Here is a fun and interesting article on common and botanical names, from Paul at Berkeley Horticultural Nursery. If you would like to subscribe to the Berkeley Hort. website, go here: http://berkeleyhort.com/index.html. They are a wonderful local nursery and offer interesting information and suggestions on a regular basis.
I’m reprinting the article in its entirity:
Common names have intrigued me for years. In school I learned to use scientific names in order to avoid confusion, and to align my research to a common system understood by all scientists. But they have limited value in everyday conversation. Why, for instance at a family gathering, would I tell my bird-loving cousin I had seen a Turdus migratorius in her garden when I could simply say I saw a ‘Robin’? And, just as birds are categorized for convenient discussion, so are plants.
18th century Swedish botanist Carolus Linnaeus set forth the rules for botanical nomenclature, which are still used for plant ID in this nursery. It involves a binomial system, Genus + species, for categorizing plants based on the structure of their flower parts. What makes this system so important to us at Berkeley Hort is that we can immediately narrow the field of possibilities to a single species or variety. How often I recall being approached by the shopper asking for ‘Mock Orange’, only to wonder whether they meanPhiladelphus, Choisya, or Pittosporum.
Since botanical names can be formidable, we are often reluctant to attempt their pronunciation, relying instead on the more familiar vernacular. Many cultures have no need for taxonomic dogma, depending entirely on local names passed down from one generation to the next. On a global scale, it would seem that the British have had the most influence on common usage, undoubtedly due to that country’s deep history in, and enthusiasm for gardening, coupled with prolific writers in the genre.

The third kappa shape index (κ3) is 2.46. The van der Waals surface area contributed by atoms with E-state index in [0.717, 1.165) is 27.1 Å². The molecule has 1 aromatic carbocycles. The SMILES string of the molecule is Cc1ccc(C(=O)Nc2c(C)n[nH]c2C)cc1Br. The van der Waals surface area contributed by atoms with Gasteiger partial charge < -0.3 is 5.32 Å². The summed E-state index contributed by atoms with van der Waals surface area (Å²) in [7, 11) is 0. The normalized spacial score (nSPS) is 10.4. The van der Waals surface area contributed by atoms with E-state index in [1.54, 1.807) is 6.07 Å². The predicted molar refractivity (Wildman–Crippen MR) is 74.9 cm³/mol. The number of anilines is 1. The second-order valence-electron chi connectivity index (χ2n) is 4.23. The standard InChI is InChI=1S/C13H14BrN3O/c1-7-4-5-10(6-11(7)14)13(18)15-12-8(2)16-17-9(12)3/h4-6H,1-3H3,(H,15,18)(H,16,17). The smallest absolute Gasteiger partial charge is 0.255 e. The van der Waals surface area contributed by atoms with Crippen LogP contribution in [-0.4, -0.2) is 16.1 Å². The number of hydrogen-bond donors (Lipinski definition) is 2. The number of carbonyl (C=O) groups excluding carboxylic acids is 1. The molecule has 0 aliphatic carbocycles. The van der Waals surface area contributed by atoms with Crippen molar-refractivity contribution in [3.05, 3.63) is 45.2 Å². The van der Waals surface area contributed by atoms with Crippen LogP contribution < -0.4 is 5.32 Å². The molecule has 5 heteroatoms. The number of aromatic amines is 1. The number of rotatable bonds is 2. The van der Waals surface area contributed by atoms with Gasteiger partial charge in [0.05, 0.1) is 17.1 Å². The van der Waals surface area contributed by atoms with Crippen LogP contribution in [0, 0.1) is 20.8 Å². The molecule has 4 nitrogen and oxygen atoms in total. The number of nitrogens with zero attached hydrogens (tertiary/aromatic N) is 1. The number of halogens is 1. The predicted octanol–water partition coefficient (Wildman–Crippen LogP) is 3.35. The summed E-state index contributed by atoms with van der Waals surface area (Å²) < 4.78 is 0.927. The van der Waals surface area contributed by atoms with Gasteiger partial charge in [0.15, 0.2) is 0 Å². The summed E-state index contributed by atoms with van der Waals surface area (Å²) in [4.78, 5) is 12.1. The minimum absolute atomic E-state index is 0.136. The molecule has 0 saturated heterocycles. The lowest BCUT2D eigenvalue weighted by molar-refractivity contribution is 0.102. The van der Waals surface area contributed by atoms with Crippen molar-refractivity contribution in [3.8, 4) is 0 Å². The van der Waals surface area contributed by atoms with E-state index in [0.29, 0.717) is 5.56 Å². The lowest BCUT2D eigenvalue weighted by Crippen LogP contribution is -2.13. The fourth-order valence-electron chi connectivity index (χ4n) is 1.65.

What one calls a plant can be a matter of controversy. Some names are cute (‘Biddy–Biddy’), some descriptive (‘Snow-in-Summer’) and some use derogatory terms for people (not here). Often-used suffixes include -bane, -berry, and a multitude of -worts. My wife found that the European succulent, Sempervivum tectorum is relatively easy to grow, and with its myriad variations and color forms, worthy of collecting. Long ago it was planted on rooftops to reduce risk of house fires caused by lightning strikes. ‘Houseleeks’, ‘Hens & Chicks’, and ‘Live Forever’ are common names I had heard for these plants. Imagine my surprise when, thumbing through an English gardening journal I came across a reference to it as ‘Welcome-Home-Husband-Though-Never-so-Drunk’. Look below to see some of my favorite common names.
Lesser-known common names (amuse your friends, frustrate our staff)
|COMMON NAME||BOTANICAL NAME|
|Hurt Sickle||Centaurea cyanus|
|Busy Lizzie||Impatiens wallerana|
|Stinking Benjamin||Trillium grandiflorum|
|Obedient Plant||Physostegia virginiana|
|Unkempt Boy||Neoporteria heterophylla|
|Squirting Cucumber||Ecballium elaterium|
|Gingham Golf-Ball||Euphorbia obesa|
|Drunkard’s Dream||Hatiora salicornioides|
|Dead-rat Tree||Adamsonia digitata|
|Corpse Plant||Monotropa uniflora|
|Dog Hobble||Leucothoe fontanesiana|